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Vanishing Growth in Latin America

The Late Twentieth Century Experience

Edited by Andrés Solimano

Economic growth in Latin America and the rise of material welfare has lagged behind that of more dynamic areas of the world economy. In a region prone to policy experiments, the policies of the Washington Consensus applied since the 1990s failed to bring sustained growth to most of Latin America. Andrés Solimano and an impressive set of contributors analyze the last 40 years in order to determine the role of economic reforms, external conditions, factor accumulation, income inequality, political instability and productivity in explaining GDP increases. The book also looks at cycles of growth, identifying periods of rapid growth and contrasting them with periods of stagnation and collapse.
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Chapter 5: Economic Growth in Central America

Manuel R. Agosin and Roberto Machado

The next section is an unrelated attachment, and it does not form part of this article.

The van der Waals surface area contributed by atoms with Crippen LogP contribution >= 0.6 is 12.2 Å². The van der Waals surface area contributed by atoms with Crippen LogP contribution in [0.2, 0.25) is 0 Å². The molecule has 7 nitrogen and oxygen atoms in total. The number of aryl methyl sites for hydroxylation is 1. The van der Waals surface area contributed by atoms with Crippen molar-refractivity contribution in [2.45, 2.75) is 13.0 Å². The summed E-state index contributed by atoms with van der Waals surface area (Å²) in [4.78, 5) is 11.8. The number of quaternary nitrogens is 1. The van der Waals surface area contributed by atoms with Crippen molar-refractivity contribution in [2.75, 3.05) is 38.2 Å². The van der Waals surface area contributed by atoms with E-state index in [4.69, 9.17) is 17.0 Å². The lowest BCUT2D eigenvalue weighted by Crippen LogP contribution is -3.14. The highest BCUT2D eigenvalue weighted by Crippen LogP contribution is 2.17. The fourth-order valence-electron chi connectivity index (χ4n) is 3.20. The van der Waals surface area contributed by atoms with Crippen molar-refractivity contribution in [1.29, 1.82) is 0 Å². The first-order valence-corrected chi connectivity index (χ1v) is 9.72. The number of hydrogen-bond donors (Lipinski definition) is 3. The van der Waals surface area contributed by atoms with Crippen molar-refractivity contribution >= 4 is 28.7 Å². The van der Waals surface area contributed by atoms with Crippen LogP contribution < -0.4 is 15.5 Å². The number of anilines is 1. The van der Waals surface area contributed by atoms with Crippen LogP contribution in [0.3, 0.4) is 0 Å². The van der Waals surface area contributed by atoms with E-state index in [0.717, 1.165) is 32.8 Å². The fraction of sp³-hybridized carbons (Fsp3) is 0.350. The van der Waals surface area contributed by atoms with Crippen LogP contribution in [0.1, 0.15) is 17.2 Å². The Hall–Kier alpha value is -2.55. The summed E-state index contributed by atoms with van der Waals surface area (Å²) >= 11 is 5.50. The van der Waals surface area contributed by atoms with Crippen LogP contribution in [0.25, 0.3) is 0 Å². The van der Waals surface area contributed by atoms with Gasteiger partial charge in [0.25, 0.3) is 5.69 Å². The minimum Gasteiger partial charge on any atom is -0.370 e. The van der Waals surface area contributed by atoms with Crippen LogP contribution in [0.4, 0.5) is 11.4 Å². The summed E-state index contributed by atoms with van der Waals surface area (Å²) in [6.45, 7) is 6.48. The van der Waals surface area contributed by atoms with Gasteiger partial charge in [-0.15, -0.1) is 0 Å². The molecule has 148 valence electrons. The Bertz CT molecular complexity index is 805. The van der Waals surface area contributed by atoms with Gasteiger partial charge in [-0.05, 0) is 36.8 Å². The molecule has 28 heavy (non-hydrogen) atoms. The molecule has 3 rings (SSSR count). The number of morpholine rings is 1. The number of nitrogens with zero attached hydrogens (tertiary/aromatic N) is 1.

Manuel R. Agosin and Roberto Machado 5.1 INTRODUCTION Since Robert Barro (1991) gave rise to an abundance of empirical literature on economic growth, many subsequent applied studies have included in their explanations of growth variables related to, inter alia, the accumulation of physical and human capital, macroeconomic stability, level of openness of the economy, availability of external financing, conditions of world trade and the level of institutional development. Despite this voluminous literature, there are no specific studies on Central American countries.1 This study aims to facilitate understanding of the factors behind economic growth in these countries since 1960, paying special attention to the 1990s. The study is based on stylized facts of growth in Central America, and a theory that is extremely simple but one that is believed to capture the special characteristics of these countries. The determining factors of economic growth were studied in the following seven countries: Costa Rica, the Dominican Republic, El Salvador, Guatemala, Honduras, Nicaragua and Panama. Belize is also included in the descriptive analysis. Not only do these countries share a geographical location (except the Dominican Republic) and a common history, they also have very similar production structures and resources: historically, they are all exporters of tropical crops (coffee, bananas and sugar) and, over the last decade, have all increasingly specialized in tourism and in processing manufacturing products (mainly clothing) for the United States market.2 With the exception of Costa Rica and Panama, all the countries have experienced considerable migration over the past two...

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